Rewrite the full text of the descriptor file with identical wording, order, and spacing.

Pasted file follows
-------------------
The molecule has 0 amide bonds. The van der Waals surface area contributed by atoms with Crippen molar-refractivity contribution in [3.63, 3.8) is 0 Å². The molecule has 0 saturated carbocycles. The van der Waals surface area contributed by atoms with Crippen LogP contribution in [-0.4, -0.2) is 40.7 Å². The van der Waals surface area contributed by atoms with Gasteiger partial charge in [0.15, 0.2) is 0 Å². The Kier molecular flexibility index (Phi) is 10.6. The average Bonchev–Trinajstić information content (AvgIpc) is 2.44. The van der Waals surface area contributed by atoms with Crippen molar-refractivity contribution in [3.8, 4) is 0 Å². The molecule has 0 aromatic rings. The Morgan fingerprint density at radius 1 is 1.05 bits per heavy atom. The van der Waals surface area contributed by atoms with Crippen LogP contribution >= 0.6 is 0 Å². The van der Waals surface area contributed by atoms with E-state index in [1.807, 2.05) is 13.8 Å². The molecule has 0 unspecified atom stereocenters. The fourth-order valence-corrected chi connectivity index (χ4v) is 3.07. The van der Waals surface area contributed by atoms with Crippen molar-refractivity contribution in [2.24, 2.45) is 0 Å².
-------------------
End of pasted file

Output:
The molecule has 0 amide bonds. The van der Waals surface area contributed by atoms with Crippen molar-refractivity contribution in [3.63, 3.8) is 0 Å². The molecule has 0 saturated carbocycles. The van der Waals surface area contributed by atoms with Crippen LogP contribution in [-0.4, -0.2) is 40.7 Å². The van der Waals surface area contributed by atoms with Gasteiger partial charge in [0.15, 0.2) is 0 Å². The Kier molecular flexibility index (Phi) is 10.6. The average Bonchev–Trinajstić information content (AvgIpc) is 2.44. The van der Waals surface area contributed by atoms with Crippen molar-refractivity contribution in [3.8, 4) is 0 Å². The molecule has 0 aromatic rings. The Morgan fingerprint density at radius 1 is 1.05 bits per heavy atom. The van der Waals surface area contributed by atoms with Crippen LogP contribution >= 0.6 is 0 Å². The van der Waals surface area contributed by atoms with E-state index in [1.807, 2.05) is 13.8 Å². The molecule has 0 unspecified atom stereocenters. The fourth-order valence-corrected chi connectivity index (χ4v) is 3.07. The van der Waals surface area contributed by atoms with Crippen molar-refractivity contribution in [2.24, 2.45) is 0 Å².